Schipperke

 
June 17th, 2008
schipperke-adult

A small, active breed with a fox-like face, the Schipperke makes a wonderful (and different) family companion. By Melinda McHugh.

The Schipperke (pronounced Skipper-key) has been in existence for centuries but its exact origins are unknown. It is probably related to other continental European spitzen such as the German Spitz and Pomeranian, but nobody knows for sure.

What is known is that the breed originally came from the Flemish provinces of Belgium and was later developed into a canal guarder and small-mammal hunter, hence the name Schipperke (which translates to “Little Captain of the Boat”).

The Schipperke was originally employed in Belgium and Holland in the 1600s to work on the barges and keep them free of vermin, as well as to warn the bargemen of potential intruders. The breed was also an efficient rat, rabbit and mole hunter and first appeared at a dog show in 1880. After this time it became popular in Belgian households and after Belgium’s Queen Maria Henrietta acquired a Schipperke at a show in Brussels in 1885, the breed became a fashionable companion. Today the little Schipperke is mostly an ideal household companion but still enjoys using its sea legs and going for the odd fishing trip.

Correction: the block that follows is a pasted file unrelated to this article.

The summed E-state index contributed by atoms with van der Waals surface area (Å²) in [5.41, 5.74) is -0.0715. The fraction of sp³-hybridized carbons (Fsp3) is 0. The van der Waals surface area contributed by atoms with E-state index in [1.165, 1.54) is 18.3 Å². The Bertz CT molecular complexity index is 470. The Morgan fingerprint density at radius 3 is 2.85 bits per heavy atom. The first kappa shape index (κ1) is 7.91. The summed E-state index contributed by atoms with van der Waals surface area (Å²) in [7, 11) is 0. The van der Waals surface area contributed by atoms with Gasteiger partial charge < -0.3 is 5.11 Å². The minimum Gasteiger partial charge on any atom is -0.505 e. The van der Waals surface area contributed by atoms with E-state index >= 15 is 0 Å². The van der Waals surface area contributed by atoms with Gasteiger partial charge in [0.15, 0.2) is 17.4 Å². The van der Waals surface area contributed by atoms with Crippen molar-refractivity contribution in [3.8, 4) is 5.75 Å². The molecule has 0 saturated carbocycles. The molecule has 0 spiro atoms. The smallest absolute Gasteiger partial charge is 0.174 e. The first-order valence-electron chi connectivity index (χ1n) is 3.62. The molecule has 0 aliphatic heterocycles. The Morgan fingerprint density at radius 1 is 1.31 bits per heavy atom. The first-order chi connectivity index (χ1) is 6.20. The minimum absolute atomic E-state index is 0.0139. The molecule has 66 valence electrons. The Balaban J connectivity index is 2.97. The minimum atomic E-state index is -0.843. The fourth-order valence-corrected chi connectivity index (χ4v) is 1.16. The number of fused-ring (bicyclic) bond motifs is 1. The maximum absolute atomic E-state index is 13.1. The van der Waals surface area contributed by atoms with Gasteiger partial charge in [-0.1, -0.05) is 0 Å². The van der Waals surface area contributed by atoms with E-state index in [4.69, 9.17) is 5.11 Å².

Part of the family
Philip Semmel of the Schipperke Club of Victoria has been breeding Schipperkes since 1997. Philip says the breed is lively, curious and friendly, making it great for families with children.

Clever breed
Due to their intelligence and eager-to-please attitude, Schipperkes are relatively easy to train. “I see training as something to be done through most of any dog’s life and Schipperkes can be trained to achieve remarkable outcomes,” Philip says. “They are rated as a clever breed and that means they can be highly successful, but it also means that techniques for smart dogs have to be used. Basic training can be carried out quite easily and I prefer to see owners join their local obedience club. So far I haven’t heard of Schipperkes in flyball, herding trials or lure coursing, but someone’s bound to take up the challenge in the future. There’s also scope for any member of the family to take up trialling or showing.”

schipperke-puppy


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